Fonderia D'Arte Massimo Del Chiaro

Del Chiaro Art Connection

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This is undoubtedly the most spectacular stage but also the least ‘visible’, that is when the metal, molten and at extremely high temperatures, is poured through a sort of funnel (‘bevera’) pre-set at the top of the refractory mold, proceeding to fill up, via the pouring channels, all the spaces left by the lost wax: thus the sculpture takes on its shape.
The refractory molds are fitted inside special iron casings, over-brimming with sand so as to prevent any physical reactions caused by the metal’s extreme heat, to break the ‘mold’; in ancient times and even quite recently, they were buried in a hole to prevent this from happening. At the top of each refractory mold, there is an entrance hole and some other holes that allow the casting gas to escape.
Until a few years ago, the graphite crucible where the metal liquefies, used to be taken out of the kiln with the aid of special mechanical tongs, placed on a carrier and then the bronze would be poured into the refractory molds. Nowadays, instead, technological innovations allow for less risky manoeuvres: the graphite crucible is placed in a tilt furnace so that the bronze can be siphoned off into the ladles (purposely pre-heated holders) and then poured out into the molds.
Previously, the crucible melted 250 kilos of bronze at a time; nowadays 500 kilos, and it is possible to pour in eight hours about one ton of metal.


  • The most important moment of casting: the metal is poured into the refractory molds (main sprue), as it happens today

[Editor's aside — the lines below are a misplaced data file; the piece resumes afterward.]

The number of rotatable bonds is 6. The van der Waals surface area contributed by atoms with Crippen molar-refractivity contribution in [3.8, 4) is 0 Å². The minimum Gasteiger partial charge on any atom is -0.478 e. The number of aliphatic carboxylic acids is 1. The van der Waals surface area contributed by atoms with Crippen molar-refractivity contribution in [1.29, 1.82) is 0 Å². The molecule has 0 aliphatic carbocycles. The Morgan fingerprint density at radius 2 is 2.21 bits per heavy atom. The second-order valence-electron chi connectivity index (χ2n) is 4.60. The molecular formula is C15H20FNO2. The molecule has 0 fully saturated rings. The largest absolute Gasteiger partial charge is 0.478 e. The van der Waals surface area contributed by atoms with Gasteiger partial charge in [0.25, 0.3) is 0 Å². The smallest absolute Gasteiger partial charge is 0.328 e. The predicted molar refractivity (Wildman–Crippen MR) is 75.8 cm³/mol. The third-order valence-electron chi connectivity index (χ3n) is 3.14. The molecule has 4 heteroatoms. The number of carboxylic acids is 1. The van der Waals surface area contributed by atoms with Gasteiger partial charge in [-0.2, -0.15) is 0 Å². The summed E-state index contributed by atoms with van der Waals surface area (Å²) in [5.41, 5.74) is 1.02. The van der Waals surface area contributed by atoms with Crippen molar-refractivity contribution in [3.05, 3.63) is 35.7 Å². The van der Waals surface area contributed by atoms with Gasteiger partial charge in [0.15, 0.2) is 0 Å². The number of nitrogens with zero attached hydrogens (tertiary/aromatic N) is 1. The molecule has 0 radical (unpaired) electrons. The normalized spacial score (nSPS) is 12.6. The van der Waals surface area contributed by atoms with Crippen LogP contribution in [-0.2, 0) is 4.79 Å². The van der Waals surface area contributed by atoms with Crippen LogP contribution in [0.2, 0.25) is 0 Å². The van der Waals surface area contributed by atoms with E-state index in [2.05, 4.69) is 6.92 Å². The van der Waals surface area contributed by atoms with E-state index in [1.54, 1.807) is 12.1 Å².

• The casting process twenty-five years ago, directly from the graphite crucible. From the left Charles Umlauf and Marcello Barsi (Foundry craftsman) can be seen

  • The casting process twenty-five years ago, directly from the graphite crucible. From the left Charles Umlauf and Marcello Barsi (Foundry craftsman) can be seen

  • Umlauf and Barsi while they watch the forms after the pourings. At the front, you can see the white-hot metal in the funnel (‘bevera’)

  • The former sector of the Foundry: at the back, the extraction of the white-hot crucible from the kiln; from the left, the Foundry craftsmen Mario Barsi, Marcello Barsi, Giovanni Marchi and Massimo Del Chiaro

  • The white-hot, graphite crucible on the carrier

  • Yesterday: the graphite crucible placed inside the carrier

  • Today: the molten bronze is siphoned off, through the tilt furnace and into the ladle

  • Today: the ladle, full to the brim with metal, ready to be poured.

  • Yesterday: scorification (slag elimination) carried out by Mario Barsi. At the back Massimo Del Chiaro with two craftsmen intent on the fitting in of a large mold.

  • Today: scorification carried out by the craftsman Andrea Tarabella

  • Yesterday: The Foundry craftsman while he carries out the pouring into a large mold of one of Athos Ongaro’s works; the artist himself, watches the casting standing above a refractory ‘mold’

  • Today: Massimo Del Chiaro while coordinating a part of the pouring.

  • Carabinieri Police Force Memorial

    Carabinieri Police Force Memorial

    Stelvio Pestelli, ‘Carabinieri Police Force Memorial’, patinated bronze

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